Gloria Urban

By: Shannon Smith and Sue Young

Dr. Gloria Urban has a love for animalsDr. Gloria Urban, a professor who is a 21 year veteran of the Criminal Justice department at NMU, has another remarkable job when she isn’t teaching – she works to rehabilitate animals, helping primarily to raise orphan wildlife and take care of injured adult animals in order to return them to the wild.

Gloria began rehabilitating animals in 2000 after some prompting from her close friend, Julie Robson, who is also a wildlife rehabilitator. Having originally homesteaded herself on 30 acres of land, which she calls Echo Woods, Gloria lives in the middle of the forest at a location near Skandia. She now is able to use that land for rehabilitating animals, allowing them to have a more natural environment. Gloria mentions that she “feels absolutely at peace there” and lives “a very grateful life.”

A fox at Lilliput RehabilitationWorking together, Gloria and Julie founded Lilliput Wildlife Rehabilitation. While Gloria handles mainly small mammals, specifically specializing in raccoons, coyotes, and red fox, Julie mainly works with birds and white tail deer, among some other animals as well. Gloria’s rehabilitation efforts are licensed by the Department of Natural Resources, and Lilliput Wildlife Rehabilitation is considered to be a 501(c) (3) not-for-profit organization.

The following are a few stories from Gloria’s wildlife rehabilitation efforts:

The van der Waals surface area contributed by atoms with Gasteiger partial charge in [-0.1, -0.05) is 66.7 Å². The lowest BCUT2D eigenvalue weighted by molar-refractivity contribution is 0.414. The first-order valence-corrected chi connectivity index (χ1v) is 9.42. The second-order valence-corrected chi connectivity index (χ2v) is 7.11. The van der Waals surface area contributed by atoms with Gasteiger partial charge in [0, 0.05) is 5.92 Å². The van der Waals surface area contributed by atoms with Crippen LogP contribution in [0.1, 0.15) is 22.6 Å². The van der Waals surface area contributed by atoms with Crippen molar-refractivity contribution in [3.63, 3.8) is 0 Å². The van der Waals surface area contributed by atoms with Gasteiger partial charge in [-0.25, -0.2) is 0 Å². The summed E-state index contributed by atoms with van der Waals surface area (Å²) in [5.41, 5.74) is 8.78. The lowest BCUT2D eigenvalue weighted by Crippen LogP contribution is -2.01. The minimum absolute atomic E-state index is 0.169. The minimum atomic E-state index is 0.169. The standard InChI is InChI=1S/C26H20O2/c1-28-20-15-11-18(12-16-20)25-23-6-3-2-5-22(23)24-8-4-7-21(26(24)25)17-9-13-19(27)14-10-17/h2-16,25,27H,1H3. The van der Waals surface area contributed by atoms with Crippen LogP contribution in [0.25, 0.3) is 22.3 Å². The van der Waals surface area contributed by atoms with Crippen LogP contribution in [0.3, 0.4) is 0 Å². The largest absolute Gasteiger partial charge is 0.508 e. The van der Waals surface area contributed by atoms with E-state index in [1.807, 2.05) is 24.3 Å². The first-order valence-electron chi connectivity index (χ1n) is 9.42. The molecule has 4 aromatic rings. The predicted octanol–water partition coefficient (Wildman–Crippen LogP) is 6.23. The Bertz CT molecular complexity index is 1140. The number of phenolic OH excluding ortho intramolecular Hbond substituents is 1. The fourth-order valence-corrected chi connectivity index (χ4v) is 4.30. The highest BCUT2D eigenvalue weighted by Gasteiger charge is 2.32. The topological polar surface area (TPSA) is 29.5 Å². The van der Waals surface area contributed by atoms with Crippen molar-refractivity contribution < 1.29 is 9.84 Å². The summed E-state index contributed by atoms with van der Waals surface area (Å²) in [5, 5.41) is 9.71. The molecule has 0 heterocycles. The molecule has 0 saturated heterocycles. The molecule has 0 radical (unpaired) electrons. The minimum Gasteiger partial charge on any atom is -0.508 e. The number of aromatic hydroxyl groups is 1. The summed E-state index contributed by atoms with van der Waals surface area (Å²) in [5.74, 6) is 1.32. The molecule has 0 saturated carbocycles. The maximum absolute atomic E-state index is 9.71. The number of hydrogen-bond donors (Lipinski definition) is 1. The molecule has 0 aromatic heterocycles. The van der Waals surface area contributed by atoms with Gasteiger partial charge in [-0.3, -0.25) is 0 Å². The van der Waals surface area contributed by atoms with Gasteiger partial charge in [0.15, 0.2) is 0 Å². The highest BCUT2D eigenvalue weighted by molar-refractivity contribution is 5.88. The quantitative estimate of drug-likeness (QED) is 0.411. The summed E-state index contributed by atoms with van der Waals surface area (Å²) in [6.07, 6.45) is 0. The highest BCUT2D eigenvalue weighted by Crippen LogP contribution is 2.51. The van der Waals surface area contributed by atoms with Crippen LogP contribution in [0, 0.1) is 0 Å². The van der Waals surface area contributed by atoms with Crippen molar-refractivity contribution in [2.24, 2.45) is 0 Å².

• This tiny animal scampers over the branchesCurrently, Gloria is watching over a baby flying squirrel, which was found orphaned, and a tame, overweight raccoon someone had raised as a pet. Both animals will be released in the spring.
  • A possum with metabolic bone diseaseA possum with metabolic bone disease, which causes the back legs to splay out, also spent some time at Echo Woods. Kept on an expensive zoo diet, the possum eventually recovered and was released, or more accurately, released himself in the spring in 2010.
  • Dingo as a babyDingo post-releaseIn addition, Gloria has had many coyotes, one of which named Dingo. This coyote would often run around with a toy doll in its mouth, causing Gloria to use the exclamation of “a Dingo’s got my baby!”
  • A raccoon with GloriaA raccoon, which Gloria called “Tiny Tim,” was taken in as well and was very ill, probably due to a stroke when he was little. He stayed at Echo Woods through the winter and was “just an amazing little thing,” Gloria states, because she “did not think he was going to live.” In fact, Lilliput Wildlife Rehabilitation is the only rehabilitation center in the U.P. that rescues and rehabilitates raccoons, and in 2011 a total of 25 raccoons were released.

A goal of Lilliput Wildlife Rehabilitation is to return all of the rescued animals back to nature by autumn, and when her “babies” are released, Gloria tends to get a “bad case of empty nest syndrome.” Luckily, school resumes just in time for her to get a new group of “babies” – her new students. Like all mothers, Gloria loves all of her “children” equally, whether it be the students that she passionately teaches or the furry ones that she rehabilitates.

Yellow Flowers accent this pups gray coatRehabilitating animals, Gloria declares, “is my joy, and I would like to be doing this full-time” after she retires from another of her great joys – teaching.

Dr. Urban teaches in the areas of law enforcement, research criminology, forensic psychology, community service and judicial function.  She has a B.A. and M.A. in psychology from Southern Illinois University at Edwardsville, and a Ph.D. in interdisciplinary areas of educational psychology, administration of justice, and psychology from Southern Illinois University at Carbondale.

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Two young foxes are eatingA deer and a raccoon greet each otherA raccoon pauses for the cameraA hibernating woodchuck